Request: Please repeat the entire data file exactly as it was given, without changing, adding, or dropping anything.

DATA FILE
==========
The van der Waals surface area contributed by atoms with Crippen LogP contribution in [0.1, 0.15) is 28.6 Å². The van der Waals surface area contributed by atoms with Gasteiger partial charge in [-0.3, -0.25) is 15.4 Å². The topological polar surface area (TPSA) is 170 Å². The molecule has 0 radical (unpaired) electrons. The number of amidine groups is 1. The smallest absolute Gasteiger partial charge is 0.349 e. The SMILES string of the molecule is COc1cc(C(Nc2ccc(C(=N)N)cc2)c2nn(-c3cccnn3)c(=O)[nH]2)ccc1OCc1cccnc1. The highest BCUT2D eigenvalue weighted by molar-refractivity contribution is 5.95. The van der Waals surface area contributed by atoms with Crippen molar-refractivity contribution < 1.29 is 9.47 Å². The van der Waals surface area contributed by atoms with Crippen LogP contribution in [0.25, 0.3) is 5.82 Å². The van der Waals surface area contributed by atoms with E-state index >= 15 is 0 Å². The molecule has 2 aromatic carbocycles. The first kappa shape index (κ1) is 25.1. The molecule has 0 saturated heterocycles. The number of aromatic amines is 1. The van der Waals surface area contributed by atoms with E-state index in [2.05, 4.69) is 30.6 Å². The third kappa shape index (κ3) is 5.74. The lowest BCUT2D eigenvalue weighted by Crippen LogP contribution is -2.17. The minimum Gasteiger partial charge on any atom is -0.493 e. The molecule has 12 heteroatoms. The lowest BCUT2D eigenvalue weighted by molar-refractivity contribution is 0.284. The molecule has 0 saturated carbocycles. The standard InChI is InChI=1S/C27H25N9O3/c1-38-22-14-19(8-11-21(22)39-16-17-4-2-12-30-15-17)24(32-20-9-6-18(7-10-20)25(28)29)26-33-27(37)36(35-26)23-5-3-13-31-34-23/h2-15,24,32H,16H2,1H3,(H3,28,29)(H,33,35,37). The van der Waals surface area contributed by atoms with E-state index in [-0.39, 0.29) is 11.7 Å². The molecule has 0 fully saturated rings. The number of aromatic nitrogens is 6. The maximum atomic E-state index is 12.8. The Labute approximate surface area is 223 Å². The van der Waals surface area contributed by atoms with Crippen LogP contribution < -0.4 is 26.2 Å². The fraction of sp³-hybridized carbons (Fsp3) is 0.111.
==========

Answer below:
The van der Waals surface area contributed by atoms with Crippen LogP contribution in [0.1, 0.15) is 28.6 Å². The van der Waals surface area contributed by atoms with Gasteiger partial charge in [-0.3, -0.25) is 15.4 Å². The topological polar surface area (TPSA) is 170 Å². The molecule has 0 radical (unpaired) electrons. The number of amidine groups is 1. The smallest absolute Gasteiger partial charge is 0.349 e. The SMILES string of the molecule is COc1cc(C(Nc2ccc(C(=N)N)cc2)c2nn(-c3cccnn3)c(=O)[nH]2)ccc1OCc1cccnc1. The highest BCUT2D eigenvalue weighted by molar-refractivity contribution is 5.95. The van der Waals surface area contributed by atoms with Crippen molar-refractivity contribution < 1.29 is 9.47 Å². The van der Waals surface area contributed by atoms with Crippen LogP contribution in [0.25, 0.3) is 5.82 Å². The van der Waals surface area contributed by atoms with E-state index >= 15 is 0 Å². The molecule has 2 aromatic carbocycles. The first kappa shape index (κ1) is 25.1. The molecule has 0 saturated heterocycles. The number of aromatic amines is 1. The van der Waals surface area contributed by atoms with E-state index in [2.05, 4.69) is 30.6 Å². The third kappa shape index (κ3) is 5.74. The lowest BCUT2D eigenvalue weighted by Crippen LogP contribution is -2.17. The minimum Gasteiger partial charge on any atom is -0.493 e. The molecule has 12 heteroatoms. The lowest BCUT2D eigenvalue weighted by molar-refractivity contribution is 0.284. The molecule has 0 saturated carbocycles. The standard InChI is InChI=1S/C27H25N9O3/c1-38-22-14-19(8-11-21(22)39-16-17-4-2-12-30-15-17)24(32-20-9-6-18(7-10-20)25(28)29)26-33-27(37)36(35-26)23-5-3-13-31-34-23/h2-15,24,32H,16H2,1H3,(H3,28,29)(H,33,35,37). The van der Waals surface area contributed by atoms with E-state index in [-0.39, 0.29) is 11.7 Å². The molecule has 0 fully saturated rings. The number of aromatic nitrogens is 6. The maximum atomic E-state index is 12.8. The Labute approximate surface area is 223 Å². The van der Waals surface area contributed by atoms with Crippen LogP contribution < -0.4 is 26.2 Å². The fraction of sp³-hybridized carbons (Fsp3) is 0.111.